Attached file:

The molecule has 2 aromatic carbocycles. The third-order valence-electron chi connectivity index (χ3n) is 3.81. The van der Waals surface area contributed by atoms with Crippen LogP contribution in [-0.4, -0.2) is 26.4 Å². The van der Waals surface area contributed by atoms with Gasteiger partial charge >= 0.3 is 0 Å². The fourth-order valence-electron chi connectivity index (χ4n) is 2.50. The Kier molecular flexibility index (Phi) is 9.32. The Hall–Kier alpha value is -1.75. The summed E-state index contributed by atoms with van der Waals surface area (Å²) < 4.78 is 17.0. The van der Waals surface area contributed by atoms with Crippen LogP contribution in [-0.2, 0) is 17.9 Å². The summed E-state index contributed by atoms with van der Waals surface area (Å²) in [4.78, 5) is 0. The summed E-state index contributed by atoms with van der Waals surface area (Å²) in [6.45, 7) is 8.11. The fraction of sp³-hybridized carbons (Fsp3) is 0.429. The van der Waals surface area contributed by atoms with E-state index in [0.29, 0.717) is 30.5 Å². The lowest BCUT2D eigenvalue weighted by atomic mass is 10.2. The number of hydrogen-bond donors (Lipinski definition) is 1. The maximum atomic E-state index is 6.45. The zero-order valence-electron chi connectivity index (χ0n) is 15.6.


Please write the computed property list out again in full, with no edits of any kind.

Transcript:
The molecule has 2 aromatic carbocycles. The third-order valence-electron chi connectivity index (χ3n) is 3.81. The van der Waals surface area contributed by atoms with Crippen LogP contribution in [-0.4, -0.2) is 26.4 Å². The van der Waals surface area contributed by atoms with Gasteiger partial charge >= 0.3 is 0 Å². The fourth-order valence-electron chi connectivity index (χ4n) is 2.50. The Kier molecular flexibility index (Phi) is 9.32. The Hall–Kier alpha value is -1.75. The summed E-state index contributed by atoms with van der Waals surface area (Å²) < 4.78 is 17.0. The van der Waals surface area contributed by atoms with Crippen LogP contribution in [-0.2, 0) is 17.9 Å². The summed E-state index contributed by atoms with van der Waals surface area (Å²) in [4.78, 5) is 0. The summed E-state index contributed by atoms with van der Waals surface area (Å²) in [6.45, 7) is 8.11. The fraction of sp³-hybridized carbons (Fsp3) is 0.429. The van der Waals surface area contributed by atoms with E-state index in [0.29, 0.717) is 30.5 Å². The lowest BCUT2D eigenvalue weighted by atomic mass is 10.2. The number of hydrogen-bond donors (Lipinski definition) is 1. The maximum atomic E-state index is 6.45. The zero-order valence-electron chi connectivity index (χ0n) is 15.6.